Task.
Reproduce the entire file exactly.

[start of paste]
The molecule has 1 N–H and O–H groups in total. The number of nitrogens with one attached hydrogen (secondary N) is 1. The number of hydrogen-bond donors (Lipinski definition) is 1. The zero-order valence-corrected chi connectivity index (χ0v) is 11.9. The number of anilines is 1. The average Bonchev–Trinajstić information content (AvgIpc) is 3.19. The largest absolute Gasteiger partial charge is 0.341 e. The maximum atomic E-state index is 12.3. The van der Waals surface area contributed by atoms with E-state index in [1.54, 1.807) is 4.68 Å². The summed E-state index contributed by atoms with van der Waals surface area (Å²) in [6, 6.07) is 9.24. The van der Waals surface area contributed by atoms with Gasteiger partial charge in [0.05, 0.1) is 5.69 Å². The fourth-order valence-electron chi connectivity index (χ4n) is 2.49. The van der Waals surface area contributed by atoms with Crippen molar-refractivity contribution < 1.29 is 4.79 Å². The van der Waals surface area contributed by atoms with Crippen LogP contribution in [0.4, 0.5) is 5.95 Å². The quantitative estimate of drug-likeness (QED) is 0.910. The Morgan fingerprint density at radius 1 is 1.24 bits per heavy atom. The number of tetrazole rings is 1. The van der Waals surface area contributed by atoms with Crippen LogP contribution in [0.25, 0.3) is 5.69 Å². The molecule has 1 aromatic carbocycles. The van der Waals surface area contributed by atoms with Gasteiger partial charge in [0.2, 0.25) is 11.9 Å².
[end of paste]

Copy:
The molecule has 1 N–H and O–H groups in total. The number of nitrogens with one attached hydrogen (secondary N) is 1. The number of hydrogen-bond donors (Lipinski definition) is 1. The zero-order valence-corrected chi connectivity index (χ0v) is 11.9. The number of anilines is 1. The average Bonchev–Trinajstić information content (AvgIpc) is 3.19. The largest absolute Gasteiger partial charge is 0.341 e. The maximum atomic E-state index is 12.3. The van der Waals surface area contributed by atoms with E-state index in [1.54, 1.807) is 4.68 Å². The summed E-state index contributed by atoms with van der Waals surface area (Å²) in [6, 6.07) is 9.24. The van der Waals surface area contributed by atoms with Gasteiger partial charge in [0.05, 0.1) is 5.69 Å². The fourth-order valence-electron chi connectivity index (χ4n) is 2.49. The van der Waals surface area contributed by atoms with Crippen molar-refractivity contribution < 1.29 is 4.79 Å². The van der Waals surface area contributed by atoms with Crippen LogP contribution in [0.4, 0.5) is 5.95 Å². The quantitative estimate of drug-likeness (QED) is 0.910. The Morgan fingerprint density at radius 1 is 1.24 bits per heavy atom. The number of tetrazole rings is 1. The van der Waals surface area contributed by atoms with Crippen LogP contribution in [0.25, 0.3) is 5.69 Å². The molecule has 1 aromatic carbocycles. The van der Waals surface area contributed by atoms with Gasteiger partial charge in [0.2, 0.25) is 11.9 Å².